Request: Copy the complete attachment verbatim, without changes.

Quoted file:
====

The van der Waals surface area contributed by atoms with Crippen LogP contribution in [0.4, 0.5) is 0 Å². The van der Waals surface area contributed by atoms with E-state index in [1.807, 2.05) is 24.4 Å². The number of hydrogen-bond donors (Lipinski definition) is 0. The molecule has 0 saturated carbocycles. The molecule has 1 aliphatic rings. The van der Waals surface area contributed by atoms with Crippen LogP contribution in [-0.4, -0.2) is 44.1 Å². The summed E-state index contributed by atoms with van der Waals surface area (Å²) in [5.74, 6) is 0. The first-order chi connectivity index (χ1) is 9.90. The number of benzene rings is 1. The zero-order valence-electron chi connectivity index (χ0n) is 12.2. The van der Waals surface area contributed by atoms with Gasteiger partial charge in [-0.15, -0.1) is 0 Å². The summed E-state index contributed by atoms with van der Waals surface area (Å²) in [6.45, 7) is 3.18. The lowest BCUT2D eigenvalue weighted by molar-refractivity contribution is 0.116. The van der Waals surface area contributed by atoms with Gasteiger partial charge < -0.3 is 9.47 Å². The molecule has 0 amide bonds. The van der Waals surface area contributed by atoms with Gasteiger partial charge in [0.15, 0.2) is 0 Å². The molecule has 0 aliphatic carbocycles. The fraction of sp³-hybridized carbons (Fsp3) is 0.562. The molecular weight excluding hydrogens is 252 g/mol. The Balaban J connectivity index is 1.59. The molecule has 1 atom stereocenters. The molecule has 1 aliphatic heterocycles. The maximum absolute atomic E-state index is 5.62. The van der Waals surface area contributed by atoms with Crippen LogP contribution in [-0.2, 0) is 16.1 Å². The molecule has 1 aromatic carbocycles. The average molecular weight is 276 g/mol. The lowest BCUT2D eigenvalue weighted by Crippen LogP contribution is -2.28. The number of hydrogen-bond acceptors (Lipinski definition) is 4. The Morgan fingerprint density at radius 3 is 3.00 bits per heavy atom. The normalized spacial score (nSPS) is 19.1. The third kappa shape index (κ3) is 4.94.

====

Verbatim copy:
The van der Waals surface area contributed by atoms with Crippen LogP contribution in [0.4, 0.5) is 0 Å². The van der Waals surface area contributed by atoms with E-state index in [1.807, 2.05) is 24.4 Å². The number of hydrogen-bond donors (Lipinski definition) is 0. The molecule has 0 saturated carbocycles. The molecule has 1 aliphatic rings. The van der Waals surface area contributed by atoms with Crippen LogP contribution in [-0.4, -0.2) is 44.1 Å². The summed E-state index contributed by atoms with van der Waals surface area (Å²) in [5.74, 6) is 0. The first-order chi connectivity index (χ1) is 9.90. The number of benzene rings is 1. The zero-order valence-electron chi connectivity index (χ0n) is 12.2. The van der Waals surface area contributed by atoms with Gasteiger partial charge in [-0.15, -0.1) is 0 Å². The summed E-state index contributed by atoms with van der Waals surface area (Å²) in [6.45, 7) is 3.18. The lowest BCUT2D eigenvalue weighted by molar-refractivity contribution is 0.116. The van der Waals surface area contributed by atoms with Gasteiger partial charge < -0.3 is 9.47 Å². The molecule has 0 amide bonds. The van der Waals surface area contributed by atoms with Gasteiger partial charge in [0.15, 0.2) is 0 Å². The molecule has 0 aliphatic carbocycles. The fraction of sp³-hybridized carbons (Fsp3) is 0.562. The molecular weight excluding hydrogens is 252 g/mol. The Balaban J connectivity index is 1.59. The molecule has 1 atom stereocenters. The molecule has 1 aliphatic heterocycles. The maximum absolute atomic E-state index is 5.62. The van der Waals surface area contributed by atoms with Crippen LogP contribution in [-0.2, 0) is 16.1 Å². The molecule has 1 aromatic carbocycles. The average molecular weight is 276 g/mol. The lowest BCUT2D eigenvalue weighted by Crippen LogP contribution is -2.28. The number of hydrogen-bond acceptors (Lipinski definition) is 4. The Morgan fingerprint density at radius 3 is 3.00 bits per heavy atom. The normalized spacial score (nSPS) is 19.1. The third kappa shape index (κ3) is 4.94.